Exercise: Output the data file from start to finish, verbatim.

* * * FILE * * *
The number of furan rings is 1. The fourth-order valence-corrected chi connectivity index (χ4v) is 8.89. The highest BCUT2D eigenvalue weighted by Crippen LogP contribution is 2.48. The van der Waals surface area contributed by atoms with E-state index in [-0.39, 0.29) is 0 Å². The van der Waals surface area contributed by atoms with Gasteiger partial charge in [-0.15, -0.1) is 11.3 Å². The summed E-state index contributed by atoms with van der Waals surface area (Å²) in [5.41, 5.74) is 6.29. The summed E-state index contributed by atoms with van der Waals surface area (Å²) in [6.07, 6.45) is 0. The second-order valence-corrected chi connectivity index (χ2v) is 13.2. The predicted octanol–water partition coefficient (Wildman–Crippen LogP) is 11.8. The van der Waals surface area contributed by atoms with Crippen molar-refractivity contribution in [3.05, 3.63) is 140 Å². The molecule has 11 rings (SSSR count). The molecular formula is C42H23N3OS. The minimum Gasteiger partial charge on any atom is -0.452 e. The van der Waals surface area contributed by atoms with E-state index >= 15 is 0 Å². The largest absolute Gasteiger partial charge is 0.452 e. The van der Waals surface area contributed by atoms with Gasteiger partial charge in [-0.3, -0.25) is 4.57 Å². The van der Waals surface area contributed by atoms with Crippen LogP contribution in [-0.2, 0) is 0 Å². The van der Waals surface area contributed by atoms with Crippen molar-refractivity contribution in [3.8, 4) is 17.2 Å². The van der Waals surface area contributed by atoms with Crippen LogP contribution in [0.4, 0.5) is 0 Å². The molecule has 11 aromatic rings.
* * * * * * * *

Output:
The number of furan rings is 1. The fourth-order valence-corrected chi connectivity index (χ4v) is 8.89. The highest BCUT2D eigenvalue weighted by Crippen LogP contribution is 2.48. The van der Waals surface area contributed by atoms with E-state index in [-0.39, 0.29) is 0 Å². The van der Waals surface area contributed by atoms with Gasteiger partial charge in [-0.15, -0.1) is 11.3 Å². The summed E-state index contributed by atoms with van der Waals surface area (Å²) in [5.41, 5.74) is 6.29. The summed E-state index contributed by atoms with van der Waals surface area (Å²) in [6.07, 6.45) is 0. The second-order valence-corrected chi connectivity index (χ2v) is 13.2. The predicted octanol–water partition coefficient (Wildman–Crippen LogP) is 11.8. The van der Waals surface area contributed by atoms with Crippen molar-refractivity contribution in [3.05, 3.63) is 140 Å². The molecule has 11 rings (SSSR count). The molecular formula is C42H23N3OS. The minimum Gasteiger partial charge on any atom is -0.452 e. The van der Waals surface area contributed by atoms with E-state index >= 15 is 0 Å². The largest absolute Gasteiger partial charge is 0.452 e. The van der Waals surface area contributed by atoms with Gasteiger partial charge in [-0.3, -0.25) is 4.57 Å². The van der Waals surface area contributed by atoms with Crippen LogP contribution in [-0.2, 0) is 0 Å². The van der Waals surface area contributed by atoms with Crippen molar-refractivity contribution in [3.8, 4) is 17.2 Å². The van der Waals surface area contributed by atoms with Crippen LogP contribution in [0.4, 0.5) is 0 Å². The molecule has 11 aromatic rings.